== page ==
The Adventures of San-daro: Chapter 3

  • If you’ve been following along with this guide we’ve covered character creation – including race and class choice – and the very beginnings of getting to grips with the basics of the game once you step out into Tamriel.


    Our titular character, San-daro has survived the shock of being captured and enslaved on Firemoth, escaped to Seyda Neen, and fled back to Elsweyr. She is now Level 4, with skill points invested in the three class skill lines in the Nightblade class and another point into the first skill in the Dual Wield skill, which will be the main weapon choice.


    Now the character really gets started!


    As San-daro sets her paws onto the warm sands of Elsweyr, and alights the boat from Vvardenfell to Khenarthi’s Roost, it is time to start properly roleplaying and enjoying the game.


    Ah, this must be home, this one sees many Khajiit on these warm sands


    1. Explore, explore, explore…


    I can’t say this enough. Elder Scrolls Online rewards exploration. Everywhere you go in Tamriel you can find quests to pick up, people to talk to, chests to unlock, loot to grab, skyshards to absorb and dungeons to delve.


    The landscape is gorgeous and vast. Take time to explore and see what you can find! There’s absolutely no rush (almost none of the content is time-limited)


    My experience in ESO is that you can very easily get sucked into bashing through quests quickly and with very little thought. I found my experience in the game became vastly more enjoyable when I resisted that urge and played at a much more measured pace. Does it matter if I only complete one quest during a play session? Not at all!


    So – at the risk of repeating myself - TAKE YOUR TIME!

    San-daro thinks High Elf arrogance is threat to Dominion


    2. Those black arrows


    There are more than 1500 quests in ESO. Yes, really! So you might as well get started picking up those quests. You can have up to 25 quests in your journal at any one time, so there’s no reason not to chat to everyone who has a black arrow above their head.


    Again, there is NO rush. Take your time and enjoy the quests. If you get side-tracked on the way, it doesn’t matter. If you see ESO as simply going from quest to quest, ticking quests off your journal as you go, then you’re missing much of what the game has to offer. This isn’t a grind-fest, and it isn’t a race to get to ‘end game content’.


    The quality of quests in the game is remarkably and consistently high, in my opinion. Whilst there are some generic ‘fetch’ type quests, most are more involved.


    And quite a few are actually quest chains – what appears to be, at first glance, a simple job to complete, actually turns out to be something much more involved and complex.

    Apparently this is 'Maormer'. Sheggo arrogant fool, yes?


    3. Talk is cheap.. well, free actually!


    Not every NPC has something to say to you, but (at a wild guess) somewhere between 60-70% of them do have dialogue. Some will just an off-hand comment, others are very ready to engage in-depth conversations. Some will help with the lore, others will point you in the right direction - and a few are downright rude to you.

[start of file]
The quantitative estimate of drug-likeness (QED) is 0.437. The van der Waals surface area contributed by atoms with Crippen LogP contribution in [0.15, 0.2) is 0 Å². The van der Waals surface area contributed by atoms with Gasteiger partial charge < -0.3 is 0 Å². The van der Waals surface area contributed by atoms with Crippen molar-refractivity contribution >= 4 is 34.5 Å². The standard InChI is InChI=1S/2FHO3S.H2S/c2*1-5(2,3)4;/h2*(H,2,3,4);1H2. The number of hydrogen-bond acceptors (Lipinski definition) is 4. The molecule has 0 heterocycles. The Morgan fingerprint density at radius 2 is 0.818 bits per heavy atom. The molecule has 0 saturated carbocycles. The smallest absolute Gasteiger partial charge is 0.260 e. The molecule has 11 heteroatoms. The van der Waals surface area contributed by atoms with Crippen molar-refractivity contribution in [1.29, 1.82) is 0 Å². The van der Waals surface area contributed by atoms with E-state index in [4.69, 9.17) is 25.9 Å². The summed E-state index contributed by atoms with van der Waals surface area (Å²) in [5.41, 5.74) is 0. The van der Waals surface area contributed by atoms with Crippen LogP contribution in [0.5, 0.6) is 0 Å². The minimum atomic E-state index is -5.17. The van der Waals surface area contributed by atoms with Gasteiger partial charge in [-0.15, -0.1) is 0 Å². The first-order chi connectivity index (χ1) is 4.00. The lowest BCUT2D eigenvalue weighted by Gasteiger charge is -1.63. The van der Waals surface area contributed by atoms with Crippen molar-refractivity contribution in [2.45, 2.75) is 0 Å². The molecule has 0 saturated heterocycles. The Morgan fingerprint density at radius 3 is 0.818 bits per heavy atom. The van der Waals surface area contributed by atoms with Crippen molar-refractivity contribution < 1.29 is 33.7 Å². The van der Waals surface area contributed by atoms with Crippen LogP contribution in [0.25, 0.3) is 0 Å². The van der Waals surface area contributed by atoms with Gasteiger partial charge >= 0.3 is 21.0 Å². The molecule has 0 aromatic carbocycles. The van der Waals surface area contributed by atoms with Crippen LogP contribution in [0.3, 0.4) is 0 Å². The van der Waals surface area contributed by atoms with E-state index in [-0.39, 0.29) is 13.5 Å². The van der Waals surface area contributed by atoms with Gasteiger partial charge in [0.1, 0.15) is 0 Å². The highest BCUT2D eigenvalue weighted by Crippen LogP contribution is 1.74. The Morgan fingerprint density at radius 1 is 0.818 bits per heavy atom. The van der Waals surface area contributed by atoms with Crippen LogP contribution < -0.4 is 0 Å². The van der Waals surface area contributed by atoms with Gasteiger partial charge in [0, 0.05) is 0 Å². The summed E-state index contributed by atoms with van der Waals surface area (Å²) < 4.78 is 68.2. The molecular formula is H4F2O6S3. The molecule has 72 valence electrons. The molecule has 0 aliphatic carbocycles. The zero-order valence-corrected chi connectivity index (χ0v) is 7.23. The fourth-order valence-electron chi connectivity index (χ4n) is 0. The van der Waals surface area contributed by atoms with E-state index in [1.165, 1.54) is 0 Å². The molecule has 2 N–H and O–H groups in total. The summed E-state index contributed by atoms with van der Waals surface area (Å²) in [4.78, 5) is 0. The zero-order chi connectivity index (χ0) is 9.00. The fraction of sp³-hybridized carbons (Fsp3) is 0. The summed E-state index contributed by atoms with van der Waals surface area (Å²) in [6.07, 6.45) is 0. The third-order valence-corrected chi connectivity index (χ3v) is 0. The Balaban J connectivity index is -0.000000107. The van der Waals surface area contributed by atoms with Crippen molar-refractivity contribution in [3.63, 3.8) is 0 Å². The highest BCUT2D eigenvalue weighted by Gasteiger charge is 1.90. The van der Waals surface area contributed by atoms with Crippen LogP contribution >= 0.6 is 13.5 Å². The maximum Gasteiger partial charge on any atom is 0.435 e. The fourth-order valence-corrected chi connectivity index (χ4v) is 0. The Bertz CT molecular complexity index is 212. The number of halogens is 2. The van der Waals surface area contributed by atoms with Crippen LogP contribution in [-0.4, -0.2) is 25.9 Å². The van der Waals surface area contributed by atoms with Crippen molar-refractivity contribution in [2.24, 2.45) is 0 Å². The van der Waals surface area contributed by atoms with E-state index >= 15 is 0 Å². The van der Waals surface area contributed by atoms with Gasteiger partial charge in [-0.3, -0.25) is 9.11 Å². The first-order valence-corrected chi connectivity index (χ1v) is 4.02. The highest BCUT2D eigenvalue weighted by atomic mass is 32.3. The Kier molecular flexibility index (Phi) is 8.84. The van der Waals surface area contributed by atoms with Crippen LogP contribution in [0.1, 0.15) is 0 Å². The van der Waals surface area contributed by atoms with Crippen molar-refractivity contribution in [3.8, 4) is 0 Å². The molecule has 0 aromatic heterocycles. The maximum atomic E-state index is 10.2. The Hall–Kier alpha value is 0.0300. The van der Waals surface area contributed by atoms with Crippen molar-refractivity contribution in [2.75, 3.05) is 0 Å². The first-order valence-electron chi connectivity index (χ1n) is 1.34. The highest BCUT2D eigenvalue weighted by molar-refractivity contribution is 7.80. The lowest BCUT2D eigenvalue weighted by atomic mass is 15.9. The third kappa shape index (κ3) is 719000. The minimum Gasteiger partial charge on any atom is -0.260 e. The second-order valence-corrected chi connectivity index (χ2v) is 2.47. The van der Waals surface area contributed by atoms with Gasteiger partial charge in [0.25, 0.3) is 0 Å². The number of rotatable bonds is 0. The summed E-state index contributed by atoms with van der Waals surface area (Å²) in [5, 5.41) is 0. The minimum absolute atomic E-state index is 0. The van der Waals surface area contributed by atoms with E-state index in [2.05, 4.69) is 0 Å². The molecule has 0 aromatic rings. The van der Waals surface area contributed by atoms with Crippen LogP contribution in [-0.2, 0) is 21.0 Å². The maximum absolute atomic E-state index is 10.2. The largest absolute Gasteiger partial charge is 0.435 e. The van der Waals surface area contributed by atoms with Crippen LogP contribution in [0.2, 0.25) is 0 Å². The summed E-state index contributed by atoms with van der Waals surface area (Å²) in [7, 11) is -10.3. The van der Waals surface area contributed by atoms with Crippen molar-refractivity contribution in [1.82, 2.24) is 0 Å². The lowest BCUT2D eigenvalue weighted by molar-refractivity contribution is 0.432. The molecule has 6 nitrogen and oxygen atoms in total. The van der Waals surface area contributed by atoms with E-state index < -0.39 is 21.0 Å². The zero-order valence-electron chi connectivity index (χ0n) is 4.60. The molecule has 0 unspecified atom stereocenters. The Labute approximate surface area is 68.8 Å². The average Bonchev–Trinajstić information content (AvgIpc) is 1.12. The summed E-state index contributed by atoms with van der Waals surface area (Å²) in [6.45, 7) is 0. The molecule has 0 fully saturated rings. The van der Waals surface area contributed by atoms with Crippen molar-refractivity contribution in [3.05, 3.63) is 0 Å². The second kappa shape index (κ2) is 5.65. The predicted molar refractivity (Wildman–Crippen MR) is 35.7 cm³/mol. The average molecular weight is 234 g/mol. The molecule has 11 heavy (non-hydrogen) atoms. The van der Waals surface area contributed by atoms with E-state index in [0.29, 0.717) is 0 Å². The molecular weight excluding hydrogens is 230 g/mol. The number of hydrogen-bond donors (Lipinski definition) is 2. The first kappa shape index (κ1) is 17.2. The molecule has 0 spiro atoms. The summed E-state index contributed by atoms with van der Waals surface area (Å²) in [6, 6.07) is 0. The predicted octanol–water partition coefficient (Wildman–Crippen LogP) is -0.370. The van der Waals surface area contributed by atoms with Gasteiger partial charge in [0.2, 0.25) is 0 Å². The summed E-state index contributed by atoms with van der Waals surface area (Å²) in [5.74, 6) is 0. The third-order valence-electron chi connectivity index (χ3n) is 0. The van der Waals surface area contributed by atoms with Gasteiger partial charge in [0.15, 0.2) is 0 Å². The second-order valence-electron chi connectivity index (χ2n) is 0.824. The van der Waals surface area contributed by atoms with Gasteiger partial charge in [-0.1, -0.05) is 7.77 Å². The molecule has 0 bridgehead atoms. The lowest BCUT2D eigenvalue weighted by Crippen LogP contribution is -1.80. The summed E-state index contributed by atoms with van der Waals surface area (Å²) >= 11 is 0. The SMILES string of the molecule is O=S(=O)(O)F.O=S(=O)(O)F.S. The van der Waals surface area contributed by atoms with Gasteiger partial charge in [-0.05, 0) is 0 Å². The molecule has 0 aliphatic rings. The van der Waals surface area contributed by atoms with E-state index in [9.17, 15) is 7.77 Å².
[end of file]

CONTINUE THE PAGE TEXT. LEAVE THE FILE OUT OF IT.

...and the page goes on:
The temptation is to bang through the dialogue by quickly reading the text and then clicking on the option. It helps with immersion if you don’t do that! Let the conversations unfold naturally and choose the responses according to the character you are developing.


    There are a few conversations where you see options in red. These are ‘either-or’ choices which materially affect how a quest plays out. Choose carefully - there’s no going back once you have chosen.


    You’ll also see conversations where you have the option to ‘intimidate’ or ‘persuade’. These relate to perks that you can get from the Fighters Guild and Mages Guild, respectively. It will be a while before you get chance to join and progress in the Guilds, but it is something to bear in mind. Even if you don’t plan on going deep into the Guild questlines (they are both really interesting, actually!) it’s worth spending a single point in each Guild line, just to have the option to persuade people to do what you want, or force them to do so.


    In the case of San-daro, I see her as silver-tongued Khajiit smooth-talker, so I’m going to be looking to join the Mages Guild (in the Aldmeri Dominion that will need to be wait until I get to Vukhel Guard) and pick up the Persuasion perk as soon as possible.


    Wait there my friend. This one will soon many trinkets to trade with you


    4. If it’s not nailed down…


    Like all Elder Scrolls games, ESO contains a voluminous amount of items, clutter and junk that can be picked up, interacted with, consumed or sold. Every time you see a barrel, coffer, wardrobe, cupboard, desk it is worth checking if there’s something in there.


    A surprising amount of stuff in ESO is freely available – just help yourself! But some is ‘owned’, and you’ll incur the wrath of the law if you help yourself and are spotted doing so. Of course, a sneaky Khajiit like San-daro makes sure not to help herself whilst anyone is looking. After all, it is the Baandari code to liberate anything left unguarded…